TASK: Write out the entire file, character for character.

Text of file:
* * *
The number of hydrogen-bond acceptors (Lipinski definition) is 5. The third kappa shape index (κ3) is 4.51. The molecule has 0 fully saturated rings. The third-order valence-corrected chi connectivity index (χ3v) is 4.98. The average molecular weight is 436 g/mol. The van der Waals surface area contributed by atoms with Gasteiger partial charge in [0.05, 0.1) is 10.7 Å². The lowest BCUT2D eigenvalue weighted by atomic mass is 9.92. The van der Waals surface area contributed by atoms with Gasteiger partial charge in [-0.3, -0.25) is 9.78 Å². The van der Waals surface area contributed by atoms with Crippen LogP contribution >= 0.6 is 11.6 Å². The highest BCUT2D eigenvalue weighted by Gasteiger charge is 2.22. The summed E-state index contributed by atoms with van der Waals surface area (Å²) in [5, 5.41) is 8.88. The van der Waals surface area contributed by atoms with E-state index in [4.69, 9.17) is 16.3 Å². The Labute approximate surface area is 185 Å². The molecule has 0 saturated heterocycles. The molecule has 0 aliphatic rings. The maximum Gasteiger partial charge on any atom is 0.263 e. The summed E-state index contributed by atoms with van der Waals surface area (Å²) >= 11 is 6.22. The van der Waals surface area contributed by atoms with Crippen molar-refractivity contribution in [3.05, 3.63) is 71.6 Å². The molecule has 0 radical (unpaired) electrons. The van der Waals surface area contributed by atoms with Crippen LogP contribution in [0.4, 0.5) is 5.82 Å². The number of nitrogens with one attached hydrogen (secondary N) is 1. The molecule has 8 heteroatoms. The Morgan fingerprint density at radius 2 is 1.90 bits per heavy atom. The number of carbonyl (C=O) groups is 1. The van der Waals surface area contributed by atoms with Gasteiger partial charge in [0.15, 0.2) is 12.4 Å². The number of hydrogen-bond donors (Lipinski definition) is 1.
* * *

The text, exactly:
The number of hydrogen-bond acceptors (Lipinski definition) is 5. The third kappa shape index (κ3) is 4.51. The molecule has 0 fully saturated rings. The third-order valence-corrected chi connectivity index (χ3v) is 4.98. The average molecular weight is 436 g/mol. The van der Waals surface area contributed by atoms with Gasteiger partial charge in [0.05, 0.1) is 10.7 Å². The lowest BCUT2D eigenvalue weighted by atomic mass is 9.92. The van der Waals surface area contributed by atoms with Gasteiger partial charge in [-0.3, -0.25) is 9.78 Å². The van der Waals surface area contributed by atoms with Crippen LogP contribution >= 0.6 is 11.6 Å². The highest BCUT2D eigenvalue weighted by Gasteiger charge is 2.22. The summed E-state index contributed by atoms with van der Waals surface area (Å²) in [5, 5.41) is 8.88. The van der Waals surface area contributed by atoms with E-state index in [4.69, 9.17) is 16.3 Å². The Labute approximate surface area is 185 Å². The molecule has 0 saturated heterocycles. The molecule has 0 aliphatic rings. The maximum Gasteiger partial charge on any atom is 0.263 e. The summed E-state index contributed by atoms with van der Waals surface area (Å²) >= 11 is 6.22. The van der Waals surface area contributed by atoms with Crippen molar-refractivity contribution in [3.05, 3.63) is 71.6 Å². The molecule has 0 radical (unpaired) electrons. The van der Waals surface area contributed by atoms with Crippen LogP contribution in [0.4, 0.5) is 5.82 Å². The number of nitrogens with one attached hydrogen (secondary N) is 1. The molecule has 8 heteroatoms. The Morgan fingerprint density at radius 2 is 1.90 bits per heavy atom. The number of carbonyl (C=O) groups is 1. The van der Waals surface area contributed by atoms with Gasteiger partial charge in [0.15, 0.2) is 12.4 Å². The number of hydrogen-bond donors (Lipinski definition) is 1.